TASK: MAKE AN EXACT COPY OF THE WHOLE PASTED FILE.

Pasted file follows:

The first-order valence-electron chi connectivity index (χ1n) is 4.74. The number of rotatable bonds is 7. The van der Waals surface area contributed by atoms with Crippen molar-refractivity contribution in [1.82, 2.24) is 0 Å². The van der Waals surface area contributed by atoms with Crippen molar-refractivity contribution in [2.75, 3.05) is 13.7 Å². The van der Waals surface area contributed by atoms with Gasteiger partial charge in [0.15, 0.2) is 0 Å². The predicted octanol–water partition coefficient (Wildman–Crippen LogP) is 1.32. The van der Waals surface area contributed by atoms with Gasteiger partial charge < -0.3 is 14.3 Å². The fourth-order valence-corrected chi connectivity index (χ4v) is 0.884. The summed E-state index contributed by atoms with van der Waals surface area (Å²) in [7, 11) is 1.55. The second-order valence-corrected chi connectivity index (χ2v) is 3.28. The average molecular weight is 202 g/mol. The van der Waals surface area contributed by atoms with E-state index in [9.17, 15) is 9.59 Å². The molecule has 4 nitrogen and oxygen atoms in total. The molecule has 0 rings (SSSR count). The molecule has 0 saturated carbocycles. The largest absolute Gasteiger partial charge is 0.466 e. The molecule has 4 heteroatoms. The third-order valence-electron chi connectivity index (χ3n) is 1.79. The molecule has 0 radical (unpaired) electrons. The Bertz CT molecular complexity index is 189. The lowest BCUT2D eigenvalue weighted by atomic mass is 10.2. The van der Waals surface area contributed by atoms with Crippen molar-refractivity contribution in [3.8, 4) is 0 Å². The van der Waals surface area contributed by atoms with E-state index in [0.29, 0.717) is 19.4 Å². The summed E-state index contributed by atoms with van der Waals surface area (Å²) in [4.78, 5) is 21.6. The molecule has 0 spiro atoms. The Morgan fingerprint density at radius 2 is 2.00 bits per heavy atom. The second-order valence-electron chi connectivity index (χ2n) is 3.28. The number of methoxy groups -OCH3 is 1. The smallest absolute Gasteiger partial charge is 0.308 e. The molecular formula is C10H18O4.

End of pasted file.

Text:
The first-order valence-electron chi connectivity index (χ1n) is 4.74. The number of rotatable bonds is 7. The van der Waals surface area contributed by atoms with Crippen molar-refractivity contribution in [1.82, 2.24) is 0 Å². The van der Waals surface area contributed by atoms with Crippen molar-refractivity contribution in [2.75, 3.05) is 13.7 Å². The van der Waals surface area contributed by atoms with Gasteiger partial charge in [0.15, 0.2) is 0 Å². The predicted octanol–water partition coefficient (Wildman–Crippen LogP) is 1.32. The van der Waals surface area contributed by atoms with Gasteiger partial charge < -0.3 is 14.3 Å². The fourth-order valence-corrected chi connectivity index (χ4v) is 0.884. The summed E-state index contributed by atoms with van der Waals surface area (Å²) in [7, 11) is 1.55. The second-order valence-corrected chi connectivity index (χ2v) is 3.28. The average molecular weight is 202 g/mol. The van der Waals surface area contributed by atoms with E-state index in [9.17, 15) is 9.59 Å². The molecule has 4 nitrogen and oxygen atoms in total. The molecule has 0 rings (SSSR count). The molecule has 0 saturated carbocycles. The largest absolute Gasteiger partial charge is 0.466 e. The molecule has 4 heteroatoms. The third-order valence-electron chi connectivity index (χ3n) is 1.79. The molecule has 0 radical (unpaired) electrons. The Bertz CT molecular complexity index is 189. The lowest BCUT2D eigenvalue weighted by atomic mass is 10.2. The van der Waals surface area contributed by atoms with Crippen molar-refractivity contribution in [3.8, 4) is 0 Å². The van der Waals surface area contributed by atoms with E-state index in [0.29, 0.717) is 19.4 Å². The summed E-state index contributed by atoms with van der Waals surface area (Å²) in [4.78, 5) is 21.6. The molecule has 0 spiro atoms. The Morgan fingerprint density at radius 2 is 2.00 bits per heavy atom. The second-order valence-electron chi connectivity index (χ2n) is 3.28. The number of methoxy groups -OCH3 is 1. The smallest absolute Gasteiger partial charge is 0.308 e. The molecular formula is C10H18O4.